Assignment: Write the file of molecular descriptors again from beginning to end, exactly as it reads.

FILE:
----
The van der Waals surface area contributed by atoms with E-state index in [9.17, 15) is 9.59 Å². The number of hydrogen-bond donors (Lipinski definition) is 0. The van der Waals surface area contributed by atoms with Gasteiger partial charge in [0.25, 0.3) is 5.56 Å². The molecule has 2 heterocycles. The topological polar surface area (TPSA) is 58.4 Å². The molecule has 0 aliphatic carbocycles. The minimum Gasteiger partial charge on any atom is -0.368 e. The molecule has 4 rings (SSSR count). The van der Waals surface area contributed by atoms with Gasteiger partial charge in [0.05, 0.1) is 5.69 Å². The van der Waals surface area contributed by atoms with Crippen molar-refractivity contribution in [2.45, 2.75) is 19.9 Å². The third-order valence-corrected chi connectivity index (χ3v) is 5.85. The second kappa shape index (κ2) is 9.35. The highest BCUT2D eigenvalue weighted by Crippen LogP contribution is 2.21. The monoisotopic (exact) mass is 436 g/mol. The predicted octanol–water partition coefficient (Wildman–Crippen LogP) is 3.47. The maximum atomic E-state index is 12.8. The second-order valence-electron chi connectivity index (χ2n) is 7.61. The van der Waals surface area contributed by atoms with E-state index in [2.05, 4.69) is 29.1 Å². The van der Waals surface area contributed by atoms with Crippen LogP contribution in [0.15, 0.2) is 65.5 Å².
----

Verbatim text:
The van der Waals surface area contributed by atoms with E-state index in [9.17, 15) is 9.59 Å². The number of hydrogen-bond donors (Lipinski definition) is 0. The van der Waals surface area contributed by atoms with Gasteiger partial charge in [0.25, 0.3) is 5.56 Å². The molecule has 2 heterocycles. The topological polar surface area (TPSA) is 58.4 Å². The molecule has 0 aliphatic carbocycles. The minimum Gasteiger partial charge on any atom is -0.368 e. The molecule has 4 rings (SSSR count). The van der Waals surface area contributed by atoms with Gasteiger partial charge in [0.05, 0.1) is 5.69 Å². The van der Waals surface area contributed by atoms with Crippen molar-refractivity contribution in [2.45, 2.75) is 19.9 Å². The third-order valence-corrected chi connectivity index (χ3v) is 5.85. The second kappa shape index (κ2) is 9.35. The highest BCUT2D eigenvalue weighted by Crippen LogP contribution is 2.21. The monoisotopic (exact) mass is 436 g/mol. The predicted octanol–water partition coefficient (Wildman–Crippen LogP) is 3.47. The maximum atomic E-state index is 12.8. The second-order valence-electron chi connectivity index (χ2n) is 7.61. The van der Waals surface area contributed by atoms with E-state index in [2.05, 4.69) is 29.1 Å². The van der Waals surface area contributed by atoms with Crippen LogP contribution in [0.15, 0.2) is 65.5 Å².